The outsider at Cardinal Health had a very brief tenure. In April 2006, the company appointed R. Kerry Clark as CEO, replacing long-term CEO and founder Robert Walker. Clark had been vice chairman of Procter & Gamble and recently responsible for its $20 billion Global Family Health business. In  September 2007, Clark was also named Chairman. In Aug 2008, George Barrett, who had served as vice chairman and CEO of Healthcare Supply Chain Services since joining Cardinal Health in 2007, replaced Clark in both roles.

After 40 years with the company and a decade as CEO, Robert Campbell retired as Chairman and CEO of Sunoco in May 2000 and was succeeded in both roles by John Drosdick, who had been President for the previous four years. He retired in 2008, during an industry downturn. Sunoco then hired an outsider, Lynn Elsenhans, a Shell Oil manufacturing executive, as CEO, and she added the Chairman role in 2009. She was succeeded by CFO Brian MacDonald as CEO in March 2012, and he became Chairman two months later. Elsenhans’ departure seemed abrupt, and the company posted losses totaling $1.2B on her watch. However, according to a Bloomberg News article, she had met the board’s objectives by “spending almost four years selling or shuttering two-thirds of the 121-year-old refiner’s assets to focus its business on oil pipelines and fuel retailing.”22  The company was then acquired by Energy Transfer Partners, and Robert Owens became CEO.

The other two companies have fared well with outsiders. Archer Daniels Midland appointed former Chevron Executive Patricia Woertz to succeed G. Allen Andreas as CEO in 2006 and as Chairman the following year. She continues in both positions. After a failed merger with GE, Honeywell CEO Michael Bonsignore was forced to retire in 2001. Larry Bossidy stepped in as interim CEO until Dave Cote, former Chairman and CEO of TRW and a former GE exec, was named CEO in February 2002 and Chairman in June. He remains in both positions more than a decade later.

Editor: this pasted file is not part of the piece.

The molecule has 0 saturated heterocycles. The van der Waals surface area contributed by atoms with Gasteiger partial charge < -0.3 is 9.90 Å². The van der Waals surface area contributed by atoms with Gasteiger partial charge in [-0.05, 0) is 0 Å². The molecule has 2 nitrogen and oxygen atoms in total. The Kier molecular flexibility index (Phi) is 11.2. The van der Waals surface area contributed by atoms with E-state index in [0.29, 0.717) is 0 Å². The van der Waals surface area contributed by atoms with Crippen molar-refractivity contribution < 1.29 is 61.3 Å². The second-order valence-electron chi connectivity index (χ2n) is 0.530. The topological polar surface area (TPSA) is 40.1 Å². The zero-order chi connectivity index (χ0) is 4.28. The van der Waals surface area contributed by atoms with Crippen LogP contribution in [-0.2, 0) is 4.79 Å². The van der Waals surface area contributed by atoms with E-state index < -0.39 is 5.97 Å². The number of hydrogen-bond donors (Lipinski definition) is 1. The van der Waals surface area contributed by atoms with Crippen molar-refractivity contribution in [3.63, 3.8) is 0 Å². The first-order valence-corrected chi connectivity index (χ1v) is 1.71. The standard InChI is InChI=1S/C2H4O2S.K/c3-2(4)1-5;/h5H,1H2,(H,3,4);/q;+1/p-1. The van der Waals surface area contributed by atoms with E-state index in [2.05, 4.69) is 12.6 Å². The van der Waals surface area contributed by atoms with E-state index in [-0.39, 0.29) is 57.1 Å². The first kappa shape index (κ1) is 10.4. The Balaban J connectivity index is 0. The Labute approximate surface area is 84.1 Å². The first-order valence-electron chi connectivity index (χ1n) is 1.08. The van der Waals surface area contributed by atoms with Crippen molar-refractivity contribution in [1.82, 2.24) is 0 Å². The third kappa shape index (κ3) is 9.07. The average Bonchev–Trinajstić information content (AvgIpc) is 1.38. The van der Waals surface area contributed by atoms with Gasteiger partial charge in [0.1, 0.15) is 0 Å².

What the Governance Guidelines Say

Governance guidelines in most of these corporations mention the question of combining or splitting Chairman and CEO roles. The majority simply maintain flexibility. Lockheed Martin’s statement is representative and very concise: “The Corporation’s policy as to whether the role of the Chief Executive Officer and Chairman should be separate is to adopt the practice which best serves the Corporation’s needs at any particular time.”

Many of the statements emphasize the need for flexibility, as in HCA’s: “The Company’s bylaws provide maximum flexibility in choosing a Chairman of the Board and a Chief Executive Officer. The bylaws provide that such offices may be held by the same or different people. This flexibility leaves the Board free to make this choice any way that it determines is in the best interest of the Company.”

The very first entry in Target’s governance guidelines is on leadership roles:  “The Chairman of the Board may, but is not required to, also hold the office of the Chief Executive Officer. The offices of CEO and Chairman of the Board are separately evaluated by the independent members of the Board of Directors each year.”

Seven of the companies emphasize that they have “no policy” regarding combining roles. At Valero, the logic is around succession planning: “The Board does not have a general policy with respect to the separation of the offices of Chairman of the Board and Chief Executive Officer. The Board believes that this issue is best addressed as part of the Company’s overall succession planning process, and that it is in the best interests of the Company for the Board to make any determination regarding separation of such offices upon any election of a new Chief Executive Officer or Chairman of the Board.”